NFL

Connelly: A new way to do CFP rankings, including a BCS-style formula

    Bill Connelly is a staff writer for ESPN.com.

“A good scout, a good analyst, they go and they watch the game. Your eyes see the game much better than the numbers. But the numbers see all the games. And that’s a big deal.” That’s what Dean Oliver, statistician, author of the seminal “Basketball on Paper,” onetime head of analytics for ESPN’s Stats & Information Group and former front-office employee for multiple NBA teams, told Bleacher Report’s Howard Beck back in 2015. I’ve seen Oliver give a similar quote many times, and I always get jealous that I didn’t come up with it first.

Numbers see all the games. They connect the dots in a way we never could. While people sometimes try to treat them as the end of the conversation, I like to think of them more as a grounding force, a way to start the conversation in the right place. And I can’t stop myself from wishing they played more of a role in the College Football Playoff rankings.

To be sure, numbers are involved. The CFP committee is given a lovely dashboard for comparing teams, with green and red dots to signify superiority in certain categories, and their references to terms like game control or strength of record show that they internalize the numbers they see to some degree.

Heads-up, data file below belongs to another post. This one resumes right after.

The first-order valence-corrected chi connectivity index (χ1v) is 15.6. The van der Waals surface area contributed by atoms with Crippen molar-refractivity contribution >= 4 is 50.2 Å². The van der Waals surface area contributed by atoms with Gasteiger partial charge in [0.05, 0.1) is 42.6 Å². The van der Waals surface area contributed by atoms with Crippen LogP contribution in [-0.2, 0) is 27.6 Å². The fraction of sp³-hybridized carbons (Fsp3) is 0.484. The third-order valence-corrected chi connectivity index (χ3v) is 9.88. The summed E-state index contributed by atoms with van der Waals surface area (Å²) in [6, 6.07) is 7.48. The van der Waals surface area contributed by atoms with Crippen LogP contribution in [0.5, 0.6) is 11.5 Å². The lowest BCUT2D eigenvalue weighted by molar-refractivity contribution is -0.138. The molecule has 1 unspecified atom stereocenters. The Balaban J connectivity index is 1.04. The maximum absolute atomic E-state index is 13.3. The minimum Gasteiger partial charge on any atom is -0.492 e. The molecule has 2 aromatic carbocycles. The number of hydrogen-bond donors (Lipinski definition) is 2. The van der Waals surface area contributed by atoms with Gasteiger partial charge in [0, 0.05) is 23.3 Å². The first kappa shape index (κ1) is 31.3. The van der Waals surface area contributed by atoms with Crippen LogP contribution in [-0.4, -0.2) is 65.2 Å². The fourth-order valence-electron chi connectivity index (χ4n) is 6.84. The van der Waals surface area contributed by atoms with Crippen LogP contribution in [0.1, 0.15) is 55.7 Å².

Plus, as I always feel the need to mention when quibbling over how the committee does its job, it mainly gets it right when it comes to picking the playoff’s participants. Of the 32 teams that have made the playoff to date, I may have had minor complaints about a few. I wished Cincinnati had gotten more of a look in 2020 (mainly at Notre Dame’s expense) and I wouldn’t have complained if Baylor or TCU had gotten the fourth spot in 2014 instead of Ohio State (though I didn’t have a problem with the Buckeyes either). I was annoyed by the treatment of unbeaten UCF in 2017, though I probably wouldn’t have put the Knights in the top four. Still, the committee’s picks have been more than acceptable. So when we complain, it’s more about process than outcome.

The process still matters, though. And the importance of the process will certainly not be diminished in the future, when the committee is tasked with choosing 12 teams to play for the national title instead of four (and choosing which of those teams will receive byes or first-round home games). The CFP proudly refuses to use power rankings or résumé rankings of any kind in any direct fashion, choosing instead to throw numbers at its committee and ask each member to create their own, untested power ratings in their respective heads. That is never going to be the most advisable approach.

So as we work through the week-to-week rankings routine, knowing that in the end the result will likely be acceptable and predictable, let’s think about the role numbers could play in this process.

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